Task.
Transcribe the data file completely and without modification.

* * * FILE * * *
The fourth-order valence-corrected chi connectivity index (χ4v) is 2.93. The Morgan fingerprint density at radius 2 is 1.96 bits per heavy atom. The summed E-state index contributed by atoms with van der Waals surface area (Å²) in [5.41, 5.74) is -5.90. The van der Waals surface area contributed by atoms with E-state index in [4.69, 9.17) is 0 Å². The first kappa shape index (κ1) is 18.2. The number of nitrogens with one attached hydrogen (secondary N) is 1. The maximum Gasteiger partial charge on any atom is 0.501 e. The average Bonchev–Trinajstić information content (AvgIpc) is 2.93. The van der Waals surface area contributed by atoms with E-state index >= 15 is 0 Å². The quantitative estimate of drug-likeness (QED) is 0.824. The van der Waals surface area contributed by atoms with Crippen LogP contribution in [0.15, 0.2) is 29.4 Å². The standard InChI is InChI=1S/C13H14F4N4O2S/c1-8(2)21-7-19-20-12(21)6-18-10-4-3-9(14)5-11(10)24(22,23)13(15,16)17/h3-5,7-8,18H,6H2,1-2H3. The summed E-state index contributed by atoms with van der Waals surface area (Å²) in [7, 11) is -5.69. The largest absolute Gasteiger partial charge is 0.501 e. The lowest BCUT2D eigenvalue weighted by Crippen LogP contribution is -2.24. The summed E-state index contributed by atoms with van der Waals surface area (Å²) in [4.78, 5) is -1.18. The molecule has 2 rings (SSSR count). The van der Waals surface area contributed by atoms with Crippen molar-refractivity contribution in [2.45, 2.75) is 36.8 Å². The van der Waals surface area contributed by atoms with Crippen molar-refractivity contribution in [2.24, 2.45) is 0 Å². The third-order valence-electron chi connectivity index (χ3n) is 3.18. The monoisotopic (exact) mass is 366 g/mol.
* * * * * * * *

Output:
The fourth-order valence-corrected chi connectivity index (χ4v) is 2.93. The Morgan fingerprint density at radius 2 is 1.96 bits per heavy atom. The summed E-state index contributed by atoms with van der Waals surface area (Å²) in [5.41, 5.74) is -5.90. The van der Waals surface area contributed by atoms with E-state index in [4.69, 9.17) is 0 Å². The first kappa shape index (κ1) is 18.2. The number of nitrogens with one attached hydrogen (secondary N) is 1. The maximum Gasteiger partial charge on any atom is 0.501 e. The average Bonchev–Trinajstić information content (AvgIpc) is 2.93. The van der Waals surface area contributed by atoms with E-state index >= 15 is 0 Å². The quantitative estimate of drug-likeness (QED) is 0.824. The van der Waals surface area contributed by atoms with Crippen LogP contribution in [0.15, 0.2) is 29.4 Å². The standard InChI is InChI=1S/C13H14F4N4O2S/c1-8(2)21-7-19-20-12(21)6-18-10-4-3-9(14)5-11(10)24(22,23)13(15,16)17/h3-5,7-8,18H,6H2,1-2H3. The summed E-state index contributed by atoms with van der Waals surface area (Å²) in [7, 11) is -5.69. The largest absolute Gasteiger partial charge is 0.501 e. The lowest BCUT2D eigenvalue weighted by Crippen LogP contribution is -2.24. The summed E-state index contributed by atoms with van der Waals surface area (Å²) in [4.78, 5) is -1.18. The molecule has 2 rings (SSSR count). The van der Waals surface area contributed by atoms with Crippen molar-refractivity contribution in [2.45, 2.75) is 36.8 Å². The van der Waals surface area contributed by atoms with Crippen molar-refractivity contribution in [2.24, 2.45) is 0 Å². The third-order valence-electron chi connectivity index (χ3n) is 3.18. The monoisotopic (exact) mass is 366 g/mol.